Also, the genetic tests identified 29 cases of POMC or LEPR deficiency, currently addressed in two pivotal Phase 3 trials of setmelanotide (NCT02896192 and NCT03287960). Top-line results are expected by the end of the year.

Rhythm’s genetic test results are consistent with its clinical epidemiology estimates of 100–500 POMC deficiency and 500–2,000 LEPR deficiency patients living in the U.S. The findings are also in line with prior estimates of more than 20,000 living with obesity and carrying mutations on one copy of the POMC, PCSK1, or LEPR genes.

The company estimates that 23,000 patients have SRC1 deficiency, more than 24,000 have SH2B1 deficiency, over 10,000 have MC4R deficiency, and more than 2,400 have Smith-Magenis syndrome in the U.S.

“We believe we may have identified nearly one-third of the estimated BBS and Alström patients living in the U.S., providing a foundation as we continue to enroll our pivotal Phase 3 trial in BBS and Alström syndrome, and begin to build the infrastructure to support the potential commercialization of setmelanotide in these indications,” said Nithya Desikan, chief commercial officer at Rhythm.

Keith Gottesdiener, MD, the company’s CEO, commented: “In collaboration with partners, patients, and health care providers, Rhythm is advancing toward our goal of changing the paradigm for rare genetic disorders of obesity.”

“Through these initiatives, we aim to provide patients with severe obesity and unrelenting hunger a potential new therapeutic option, and to equip physicians and caregivers with the knowledge and resources to better manage these disorders.”

A replay of Rhythm’s recent webcast of its R&D event can be found here.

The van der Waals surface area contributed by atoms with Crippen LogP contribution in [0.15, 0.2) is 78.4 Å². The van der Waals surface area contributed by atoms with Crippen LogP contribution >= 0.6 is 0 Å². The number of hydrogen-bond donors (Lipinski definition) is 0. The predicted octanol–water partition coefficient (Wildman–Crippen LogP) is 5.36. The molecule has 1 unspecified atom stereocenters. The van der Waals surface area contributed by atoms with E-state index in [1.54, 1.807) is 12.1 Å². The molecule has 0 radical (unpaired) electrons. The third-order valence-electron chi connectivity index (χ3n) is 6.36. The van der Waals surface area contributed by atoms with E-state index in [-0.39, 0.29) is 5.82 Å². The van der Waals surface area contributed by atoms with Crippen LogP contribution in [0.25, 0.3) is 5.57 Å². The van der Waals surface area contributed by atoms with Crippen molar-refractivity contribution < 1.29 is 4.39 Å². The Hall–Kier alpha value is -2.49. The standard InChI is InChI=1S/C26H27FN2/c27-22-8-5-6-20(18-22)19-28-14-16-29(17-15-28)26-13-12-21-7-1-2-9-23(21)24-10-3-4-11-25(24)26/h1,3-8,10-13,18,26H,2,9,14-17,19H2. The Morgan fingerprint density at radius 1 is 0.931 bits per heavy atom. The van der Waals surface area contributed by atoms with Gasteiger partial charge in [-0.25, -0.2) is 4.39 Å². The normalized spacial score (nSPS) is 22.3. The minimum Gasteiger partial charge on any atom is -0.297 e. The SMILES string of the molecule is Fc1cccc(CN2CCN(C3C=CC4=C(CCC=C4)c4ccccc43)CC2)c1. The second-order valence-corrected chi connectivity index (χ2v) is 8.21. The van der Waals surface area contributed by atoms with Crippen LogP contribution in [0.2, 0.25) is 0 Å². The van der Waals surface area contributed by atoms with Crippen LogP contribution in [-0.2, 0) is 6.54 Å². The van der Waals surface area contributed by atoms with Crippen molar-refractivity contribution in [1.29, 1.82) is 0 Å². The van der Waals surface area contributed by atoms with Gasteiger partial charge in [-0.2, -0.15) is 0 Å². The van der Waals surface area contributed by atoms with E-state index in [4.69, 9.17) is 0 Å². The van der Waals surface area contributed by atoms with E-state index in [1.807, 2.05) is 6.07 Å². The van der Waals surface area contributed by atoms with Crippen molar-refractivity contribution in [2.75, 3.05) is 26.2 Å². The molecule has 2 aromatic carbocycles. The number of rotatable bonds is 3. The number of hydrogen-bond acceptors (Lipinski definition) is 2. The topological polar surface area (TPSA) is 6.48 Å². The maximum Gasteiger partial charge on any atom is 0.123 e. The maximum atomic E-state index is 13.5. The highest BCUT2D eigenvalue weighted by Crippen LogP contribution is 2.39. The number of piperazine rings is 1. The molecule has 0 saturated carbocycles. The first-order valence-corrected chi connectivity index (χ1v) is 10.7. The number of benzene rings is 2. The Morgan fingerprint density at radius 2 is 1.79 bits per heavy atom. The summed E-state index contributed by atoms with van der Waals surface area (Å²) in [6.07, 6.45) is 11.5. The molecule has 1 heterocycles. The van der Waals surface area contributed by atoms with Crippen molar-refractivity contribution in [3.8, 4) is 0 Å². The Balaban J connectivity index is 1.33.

José is a science news writer with a PhD in Neuroscience from Universidade of Porto, in Portugal. He has also studied Biochemistry at Universidade do Porto and was a postdoctoral associate at Weill Cornell Medicine, in New York, and at The University of Western Ontario in London, Ontario, Canada. His work has ranged from the association of central cardiovascular and pain control to the neurobiological basis of hypertension, and the molecular pathways driving Alzheimer’s disease.
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Inês holds a PhD in Biomedical Sciences from the University of Lisbon, Portugal, where she specialized in blood vessel biology, blood stem cells, and cancer. Before that, she studied Cell and Molecular Biology at Universidade Nova de Lisboa and worked as a research fellow at Faculdade de Ciências e Tecnologias and Instituto Gulbenkian de Ciência. Inês currently works as a Managing Science Editor, striving to deliver the latest scientific advances to patient communities in a clear and accurate manner.
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José is a science news writer with a PhD in Neuroscience from Universidade of Porto, in Portugal. He has also studied Biochemistry at Universidade do Porto and was a postdoctoral associate at Weill Cornell Medicine, in New York, and at The University of Western Ontario in London, Ontario, Canada. His work has ranged from the association of central cardiovascular and pain control to the neurobiological basis of hypertension, and the molecular pathways driving Alzheimer’s disease.